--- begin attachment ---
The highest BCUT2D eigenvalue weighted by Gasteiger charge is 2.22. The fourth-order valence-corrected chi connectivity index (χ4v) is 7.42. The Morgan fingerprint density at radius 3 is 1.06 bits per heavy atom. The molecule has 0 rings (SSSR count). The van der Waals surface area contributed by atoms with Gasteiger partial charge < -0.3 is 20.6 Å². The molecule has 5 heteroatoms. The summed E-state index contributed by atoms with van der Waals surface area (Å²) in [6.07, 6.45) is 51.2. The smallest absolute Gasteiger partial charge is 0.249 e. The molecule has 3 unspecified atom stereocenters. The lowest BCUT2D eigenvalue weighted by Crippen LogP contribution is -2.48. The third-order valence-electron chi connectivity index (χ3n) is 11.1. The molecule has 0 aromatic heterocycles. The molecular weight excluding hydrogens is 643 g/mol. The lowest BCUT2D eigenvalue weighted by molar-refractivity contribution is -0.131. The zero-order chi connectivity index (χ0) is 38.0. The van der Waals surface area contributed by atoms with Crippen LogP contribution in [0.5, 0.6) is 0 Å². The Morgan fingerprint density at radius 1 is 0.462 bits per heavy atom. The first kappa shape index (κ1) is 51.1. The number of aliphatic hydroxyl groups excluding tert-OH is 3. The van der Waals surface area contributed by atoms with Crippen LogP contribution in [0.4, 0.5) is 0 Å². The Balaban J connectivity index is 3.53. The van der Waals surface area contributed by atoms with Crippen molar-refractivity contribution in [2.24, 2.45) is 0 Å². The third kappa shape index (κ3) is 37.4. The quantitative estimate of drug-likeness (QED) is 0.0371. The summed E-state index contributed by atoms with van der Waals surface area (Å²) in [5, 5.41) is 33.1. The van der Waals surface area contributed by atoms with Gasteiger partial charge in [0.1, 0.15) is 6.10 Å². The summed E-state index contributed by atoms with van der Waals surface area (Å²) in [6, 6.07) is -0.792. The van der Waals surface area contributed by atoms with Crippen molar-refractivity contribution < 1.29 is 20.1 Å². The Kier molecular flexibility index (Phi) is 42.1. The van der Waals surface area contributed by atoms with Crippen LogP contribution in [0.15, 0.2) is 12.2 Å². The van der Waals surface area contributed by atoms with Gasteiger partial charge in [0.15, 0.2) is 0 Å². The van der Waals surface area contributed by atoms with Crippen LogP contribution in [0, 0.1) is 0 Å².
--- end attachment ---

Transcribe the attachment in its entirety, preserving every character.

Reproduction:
The highest BCUT2D eigenvalue weighted by Gasteiger charge is 2.22. The fourth-order valence-corrected chi connectivity index (χ4v) is 7.42. The Morgan fingerprint density at radius 3 is 1.06 bits per heavy atom. The molecule has 0 rings (SSSR count). The van der Waals surface area contributed by atoms with Gasteiger partial charge < -0.3 is 20.6 Å². The molecule has 5 heteroatoms. The summed E-state index contributed by atoms with van der Waals surface area (Å²) in [6.07, 6.45) is 51.2. The smallest absolute Gasteiger partial charge is 0.249 e. The molecule has 3 unspecified atom stereocenters. The lowest BCUT2D eigenvalue weighted by Crippen LogP contribution is -2.48. The third-order valence-electron chi connectivity index (χ3n) is 11.1. The molecule has 0 aromatic heterocycles. The molecular weight excluding hydrogens is 643 g/mol. The lowest BCUT2D eigenvalue weighted by molar-refractivity contribution is -0.131. The zero-order chi connectivity index (χ0) is 38.0. The van der Waals surface area contributed by atoms with Crippen LogP contribution in [0.5, 0.6) is 0 Å². The Morgan fingerprint density at radius 1 is 0.462 bits per heavy atom. The first kappa shape index (κ1) is 51.1. The number of aliphatic hydroxyl groups excluding tert-OH is 3. The van der Waals surface area contributed by atoms with Crippen LogP contribution in [0.4, 0.5) is 0 Å². The Balaban J connectivity index is 3.53. The van der Waals surface area contributed by atoms with Crippen molar-refractivity contribution in [2.24, 2.45) is 0 Å². The third kappa shape index (κ3) is 37.4. The quantitative estimate of drug-likeness (QED) is 0.0371. The summed E-state index contributed by atoms with van der Waals surface area (Å²) in [5, 5.41) is 33.1. The van der Waals surface area contributed by atoms with Gasteiger partial charge in [0.1, 0.15) is 6.10 Å². The summed E-state index contributed by atoms with van der Waals surface area (Å²) in [6, 6.07) is -0.792. The van der Waals surface area contributed by atoms with Crippen molar-refractivity contribution < 1.29 is 20.1 Å². The Kier molecular flexibility index (Phi) is 42.1. The van der Waals surface area contributed by atoms with Crippen LogP contribution in [0.15, 0.2) is 12.2 Å². The van der Waals surface area contributed by atoms with Gasteiger partial charge in [0.15, 0.2) is 0 Å². The van der Waals surface area contributed by atoms with Crippen LogP contribution in [0, 0.1) is 0 Å².